EXPLAINER: Comelec ruling on consolidated disqualification cases vs Marcos

Ina Reformina, ABS-CBN News

Posted at Feb 11 2022 02:03 AM | Updated as of Feb 11 2022 05:39 AM

Presidential aspirant Ferdinand Marcos Jr. during his and UniTeam’s proclamation rally at the Philippine Arena in Bulacan on February 8, 2022. Jonathan Cellona, ABS-CBN News
Presidential aspirant Ferdinand Marcos Jr. during his and UniTeam’s proclamation rally at the Philippine Arena in Bulacan on February 8, 2022. Jonathan Cellona, ABS-CBN News

MANILA (UPDATE)—Presidential candidate and former senator Ferdinand “Bongbong” Marcos, Jr. scores anew in his legal battles before the Commission on Elections (Comelec), as the poll body’s Former First Division junks three consolidated disqualification cases against his presidential bid. 

In a 41-page ruling, promulgated on Feb. 10, and penned by Commissioner Aimee Ferolino, the Comelec dismissed the petitions separately filed by Bonifacio Ilagan, et al.; Akbayan Citizens’ Party, et al.; and Abubakar Mangelen, former chairman of Marcos’ party, Partido Federal ng Pilipinas, for “lack of merit.”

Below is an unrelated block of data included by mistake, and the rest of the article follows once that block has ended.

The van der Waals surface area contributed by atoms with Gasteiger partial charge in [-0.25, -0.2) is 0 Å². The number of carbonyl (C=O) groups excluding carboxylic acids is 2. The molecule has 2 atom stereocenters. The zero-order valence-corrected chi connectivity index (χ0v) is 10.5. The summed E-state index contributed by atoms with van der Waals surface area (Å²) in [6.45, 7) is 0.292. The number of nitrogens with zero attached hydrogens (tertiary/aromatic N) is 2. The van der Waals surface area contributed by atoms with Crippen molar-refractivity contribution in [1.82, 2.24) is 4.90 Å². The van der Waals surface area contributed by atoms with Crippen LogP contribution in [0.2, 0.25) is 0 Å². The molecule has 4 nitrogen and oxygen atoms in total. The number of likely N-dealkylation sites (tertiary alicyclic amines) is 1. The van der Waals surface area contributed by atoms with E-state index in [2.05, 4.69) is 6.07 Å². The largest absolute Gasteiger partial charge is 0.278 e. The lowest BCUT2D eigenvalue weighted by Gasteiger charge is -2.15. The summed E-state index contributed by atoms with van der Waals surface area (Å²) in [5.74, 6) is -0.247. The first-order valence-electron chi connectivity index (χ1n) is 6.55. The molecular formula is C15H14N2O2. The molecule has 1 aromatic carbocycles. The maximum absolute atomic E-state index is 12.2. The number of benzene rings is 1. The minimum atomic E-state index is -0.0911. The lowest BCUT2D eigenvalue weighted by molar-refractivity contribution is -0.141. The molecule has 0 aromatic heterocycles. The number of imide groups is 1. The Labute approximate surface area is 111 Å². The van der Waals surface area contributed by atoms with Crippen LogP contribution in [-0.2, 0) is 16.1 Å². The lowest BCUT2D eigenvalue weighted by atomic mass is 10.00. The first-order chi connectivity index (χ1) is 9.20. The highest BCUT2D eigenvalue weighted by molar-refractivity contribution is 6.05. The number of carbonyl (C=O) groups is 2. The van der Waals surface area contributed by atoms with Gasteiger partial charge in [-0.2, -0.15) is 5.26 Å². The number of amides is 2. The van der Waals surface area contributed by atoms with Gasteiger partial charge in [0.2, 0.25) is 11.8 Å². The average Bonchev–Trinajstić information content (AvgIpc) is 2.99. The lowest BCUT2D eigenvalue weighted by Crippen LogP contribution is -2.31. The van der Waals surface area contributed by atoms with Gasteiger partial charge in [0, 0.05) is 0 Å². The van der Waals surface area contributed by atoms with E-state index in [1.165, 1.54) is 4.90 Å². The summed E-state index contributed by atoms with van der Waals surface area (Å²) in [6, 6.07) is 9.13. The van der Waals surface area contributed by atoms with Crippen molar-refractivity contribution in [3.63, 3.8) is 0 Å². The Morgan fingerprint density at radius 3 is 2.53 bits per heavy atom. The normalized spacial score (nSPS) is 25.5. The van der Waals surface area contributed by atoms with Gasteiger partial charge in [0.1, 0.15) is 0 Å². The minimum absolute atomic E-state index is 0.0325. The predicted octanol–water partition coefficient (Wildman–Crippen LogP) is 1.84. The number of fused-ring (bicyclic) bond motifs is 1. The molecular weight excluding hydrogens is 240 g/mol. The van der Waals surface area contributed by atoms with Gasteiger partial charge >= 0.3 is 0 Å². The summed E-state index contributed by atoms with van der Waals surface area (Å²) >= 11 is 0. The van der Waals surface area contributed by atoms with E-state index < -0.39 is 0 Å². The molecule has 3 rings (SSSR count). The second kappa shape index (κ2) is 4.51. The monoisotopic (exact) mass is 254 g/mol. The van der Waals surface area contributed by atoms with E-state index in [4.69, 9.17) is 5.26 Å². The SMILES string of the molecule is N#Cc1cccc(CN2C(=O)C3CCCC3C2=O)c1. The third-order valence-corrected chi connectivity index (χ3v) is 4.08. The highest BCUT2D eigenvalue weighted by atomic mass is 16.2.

The petitions are anchored on Marcos’ conviction for non-filing of income tax returns (ITRs) for taxable years 1982 up to 1985.


The resolution maintained, nowhere in the Quezon City trial court and subsequent Court of Appeals (CA) ruling does it state that Marcos was meted the perpetual disqualification penalty. 

“[A] proper dispositive portion should include the penalty imposed,” the ruling stated.

The resolution cited an SC jurisprudence which states, “[i]n a criminal case, the disposition should include a finding of innocence or guilt, the specific crime committed, the penalty imposed, the participation of the accused, the modifying circumstances, if any, and the civil liability and costs.”